HOw Long?

HOw Long?

Last week I mentioned my friend Dr John Dempster and his weekly article.

Here is this weeks article. In the interests of copyright clarity I am including the introduction to the previous article.

A friend on mine, by the name of Dr John Dempster, lives in Inverness, Scotland. He writes a weekly piece called Christian Viewpoint for a group of local secular newspapers. He also very kindly sends me a copy.

I asked his permission to share some of these and he replied saying that as long as it states First Published in the Highland News Group of Newspapers then I have permission

Remember these are written for a group of secular newspapers. Pray that they will bless the readers who may have no other Christian input in their lives.

The man stood before a largely hostile audience, the offending books stacked on a table in front of him. He was challenged – was he prepared to retract what he had written in these volumes? Despite being fully aware that his words could lead to his execution, he told the listeners ‘My conscience is taken captive by God’s word. I cannot and will not recant anything. For to act against our conscience is neither safe for us, nor open to us.’ It’s said that he added ‘On this I take my stand. I can do no other,’ before concluding ‘God help me. Amen.’

This scene from a BBC4 dramatised documentary about the life of Martin Luther whose campaign to reform the Roman Catholic Church in the 16th century ultimately led to the birth of Protestantism was one of the things which struck me forcibly this week. Luther ‘came out’ as a reformer on 31st October 1517 when he nailed to the door of a church in Wittenberg a document highlighting what he saw as abuses which needed addressed. His famous speech to the Diet of Worms – which did not in fact lead to a death sentence - followed four years later.

Something else which seemed significant this week was a line from one of King David’s prayers in the Bible, written when he was depressed and discouraged. ‘I am sick at heart. How long, oh Lord, until you restore me?’ It occurred to me that many of us find ourselves saying to God ‘How long?’ How long till I sense your reality again? How long till you answer my prayer? How long until goodness and light is seen to triumph? How long, Lord?

The particular issue prompting Martin Luther’s vocal protests against corruption in the Church was the selling of ‘indulgences’ by which you could protect against spending time in purgatory after death by paying a fee. Luther’s reading of the Bible had convinced him that sins were forgiven by God’s grace alone, and not by any payment or act of penance. It was this view – that as God’s word the Bible had supreme authority, that God forgives us freely through sheer grace, and that men and women can approach him directly without the need of a priest’s intervention – which Luther was defending at Worms.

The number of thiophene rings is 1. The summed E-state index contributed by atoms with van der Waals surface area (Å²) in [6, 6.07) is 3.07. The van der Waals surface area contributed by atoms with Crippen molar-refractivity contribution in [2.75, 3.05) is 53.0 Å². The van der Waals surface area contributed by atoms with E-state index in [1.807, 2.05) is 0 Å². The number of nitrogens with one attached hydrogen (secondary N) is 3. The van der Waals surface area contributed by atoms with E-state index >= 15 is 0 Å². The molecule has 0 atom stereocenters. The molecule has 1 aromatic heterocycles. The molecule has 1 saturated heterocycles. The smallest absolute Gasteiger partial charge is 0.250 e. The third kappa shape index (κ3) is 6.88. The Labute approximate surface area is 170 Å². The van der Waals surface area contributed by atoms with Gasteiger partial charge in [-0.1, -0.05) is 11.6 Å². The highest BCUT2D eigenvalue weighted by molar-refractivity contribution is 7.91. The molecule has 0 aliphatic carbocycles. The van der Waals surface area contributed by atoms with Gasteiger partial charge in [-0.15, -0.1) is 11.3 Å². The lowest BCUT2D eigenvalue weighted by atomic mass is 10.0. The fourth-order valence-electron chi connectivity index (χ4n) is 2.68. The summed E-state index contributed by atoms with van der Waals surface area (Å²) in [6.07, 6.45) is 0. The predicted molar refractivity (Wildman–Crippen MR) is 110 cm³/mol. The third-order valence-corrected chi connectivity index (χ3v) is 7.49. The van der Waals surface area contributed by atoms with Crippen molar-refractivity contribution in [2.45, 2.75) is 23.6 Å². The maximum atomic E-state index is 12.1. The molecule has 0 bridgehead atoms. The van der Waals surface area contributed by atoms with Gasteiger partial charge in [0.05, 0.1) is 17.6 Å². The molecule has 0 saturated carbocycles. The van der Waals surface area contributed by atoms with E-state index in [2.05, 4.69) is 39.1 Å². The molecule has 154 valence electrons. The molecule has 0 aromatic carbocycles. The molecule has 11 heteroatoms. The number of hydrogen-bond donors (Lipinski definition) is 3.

The scene from the film gripped my imagination because one of the historians taking part told us that Luther symbolised the movement towards a society where individuals made decisions for themselves guided by their consciences. There are times in history, the expert said, when one person represents something much bigger than themselves, and this was one of those occasions. I believe that what Luther symbolised most powerfully in his speech at Worms was not simply a movement of social change, but the fact that God was at work challenging and refining his Church.

A final thing which I found meaningful this week was a quote from an 18th century American Church leader who said that the task of each generation is to discover what direction God is moving in, and then move in that direction themselves. We say ‘How long will it be until God acts?’ Sometimes a better question is ‘What is God doing?’ What is God doing in our Scottish nation, in our communities and churches, in our families and marriages and personal lives? What is God doing today, in this meeting I’m attending at work, in this conversation with a neighbour?

Having discerned what God is doing, the next question is ‘How can I join in?’ When we faithfully fulfil the role God has for us in this way then, as Luther did, we become not just a symbol of Someone much bigger than ourselves, Someone who is on the move, but one of the means by which he touches our world with challenging love.

Martin Luther is one of the heroes of Christian history. But he was not perfect. In earlier life he was open and welcoming to the Jewish people, but in some later writings we find a distasteful and disturbing anti-semitism which, even taking account his 16th century cultural background appals us. He wrote words which we may safely say did not come from the spirit of God and in these words he was a symbol and representative not of God, but of the forces of darkness.

Just as some Bible characters said ‘How long?’ to God, God himself occasionally said ‘How long?’ to his people. How long till you’re willing to change? How long till you’re ready to be a symbol of my presence, helping move forward my plans in the world? How long till you nail your Christian convictions to your life’s front door and say ‘On this I take my stand.’?

John A. H. Dempster
First Published in the Highland News Group of Newspapers
‘indulgences’ were a tragic way of abusing emotionally distressed people and taking financial advantage of them- a true abomination in God's eyes.